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Does Recalling Moral Behavior Change the Perception of Brightness? : A Replication and Meta-Analysis of Banerjee, Chatterjee, and Sinha (2012)

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      Banerjee, Chatterjee, and Sinha (2012) recently reported that recalling unethical behavior led participants to see the room as darker and to desire more light-emitting products (e.g., a flashlight) compared to recalling ethical behavior. We replicated the methods of these two original studies with four high-powered replication studies (two online and two in the laboratory). Our results did not differ significantly from zero, 9 out of 10 of the effects were significantly smaller than the originally reported effects, and the effects were not consistently moderated by individual difference measures of potential discrepancies between the original and the replication samples. A meta-analysis that includes both the original and replication effects of moral recall on perceptions of brightness find a small, marginally significant effect (d = 0.14 CL95 −0.002 to 0.28). A meta-analysis that includes both the original and replication effects of moral recall on preferences for light-emitting products finds a small effect that did not differ from zero (d = 0.13 CL95 −0.04 to 0.29).

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      Most cited references 24

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      Conducting Meta-Analyses inRwith themetaforPackage

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        Social evaluation by preverbal infants.

        The capacity to evaluate other people is essential for navigating the social world. Humans must be able to assess the actions and intentions of the people around them, and make accurate decisions about who is friend and who is foe, who is an appropriate social partner and who is not. Indeed, all social animals benefit from the capacity to identify individual conspecifics that may help them, and to distinguish these individuals from others that may harm them. Human adults evaluate people rapidly and automatically on the basis of both behaviour and physical features, but the ontogenetic origins and development of this capacity are not well understood. Here we show that 6- and 10-month-old infants take into account an individual's actions towards others in evaluating that individual as appealing or aversive: infants prefer an individual who helps another to one who hinders another, prefer a helping individual to a neutral individual, and prefer a neutral individual to a hindering individual. These findings constitute evidence that preverbal infants assess individuals on the basis of their behaviour towards others. This capacity may serve as the foundation for moral thought and action, and its early developmental emergence supports the view that social evaluation is a biological adaptation.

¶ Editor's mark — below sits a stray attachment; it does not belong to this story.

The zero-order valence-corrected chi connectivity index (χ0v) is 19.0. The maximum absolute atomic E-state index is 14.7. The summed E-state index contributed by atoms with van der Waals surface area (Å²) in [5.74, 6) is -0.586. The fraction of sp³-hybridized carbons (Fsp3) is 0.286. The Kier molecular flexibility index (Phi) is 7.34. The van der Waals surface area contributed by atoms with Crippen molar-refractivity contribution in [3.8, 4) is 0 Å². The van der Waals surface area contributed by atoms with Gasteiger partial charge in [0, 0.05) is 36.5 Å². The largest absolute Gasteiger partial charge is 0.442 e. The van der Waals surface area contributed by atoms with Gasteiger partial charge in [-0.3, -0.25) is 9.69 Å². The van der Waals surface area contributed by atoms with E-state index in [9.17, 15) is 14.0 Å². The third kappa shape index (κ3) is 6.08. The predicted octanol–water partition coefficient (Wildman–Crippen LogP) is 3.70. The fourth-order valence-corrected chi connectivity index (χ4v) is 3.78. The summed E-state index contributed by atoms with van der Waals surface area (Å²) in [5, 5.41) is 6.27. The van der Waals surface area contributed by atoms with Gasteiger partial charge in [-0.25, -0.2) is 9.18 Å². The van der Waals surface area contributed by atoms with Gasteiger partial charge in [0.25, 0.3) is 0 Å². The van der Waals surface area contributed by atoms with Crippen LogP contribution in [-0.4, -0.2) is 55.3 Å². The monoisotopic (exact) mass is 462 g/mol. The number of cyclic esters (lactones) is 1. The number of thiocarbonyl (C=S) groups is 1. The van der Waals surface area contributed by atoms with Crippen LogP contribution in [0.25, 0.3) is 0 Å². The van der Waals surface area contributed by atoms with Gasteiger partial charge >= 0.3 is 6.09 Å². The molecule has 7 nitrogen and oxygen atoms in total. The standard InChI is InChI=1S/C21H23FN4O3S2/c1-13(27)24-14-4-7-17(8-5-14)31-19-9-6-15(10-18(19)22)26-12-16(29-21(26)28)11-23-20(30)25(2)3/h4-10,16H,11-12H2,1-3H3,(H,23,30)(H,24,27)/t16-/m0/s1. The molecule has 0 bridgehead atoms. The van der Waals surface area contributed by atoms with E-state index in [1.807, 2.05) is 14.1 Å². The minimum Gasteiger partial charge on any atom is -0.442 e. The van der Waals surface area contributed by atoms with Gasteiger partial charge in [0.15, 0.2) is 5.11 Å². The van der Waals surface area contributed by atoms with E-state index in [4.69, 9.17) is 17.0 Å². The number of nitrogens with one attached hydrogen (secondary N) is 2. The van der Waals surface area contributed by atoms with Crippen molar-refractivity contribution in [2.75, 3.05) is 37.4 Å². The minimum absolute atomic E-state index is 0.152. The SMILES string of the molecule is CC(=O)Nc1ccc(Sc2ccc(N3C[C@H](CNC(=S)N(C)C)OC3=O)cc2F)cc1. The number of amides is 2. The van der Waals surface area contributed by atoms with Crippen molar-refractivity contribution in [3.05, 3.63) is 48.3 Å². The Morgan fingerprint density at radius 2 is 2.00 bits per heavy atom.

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          Investigating Variation in Replicability

          Although replication is a central tenet of science, direct replications are rare in psychology. This research tested variation in the replicability of 13 classic and contemporary effects across 36 independent samples totaling 6,344 participants. In the aggregate, 10 effects replicated consistently. One effect – imagined contact reducing prejudice – showed weak support for replicability. And two effects – flag priming influencing conservatism and currency priming influencing system justification – did not replicate. We compared whether the conditions such as lab versus online or US versus international sample predicted effect magnitudes. By and large they did not. The results of this small sample of effects suggest that replicability is more dependent on the effect itself than on the sample and setting used to investigate the effect.

            Author and article information

            [ 1 ] Tilburg University, The Netherlands
            Author notes
            Mark J. Brandt, Department of Social Psychology, Room P06, P.O. Box 90153, Tilburg University, 5000 Tilburg, The Netherlands, m.j.brandt@
            Social Psychology
            Hogrefe Publishing
            May 2014
            : 45
            : 3
            : 246-252
            Self URI (journal-page):


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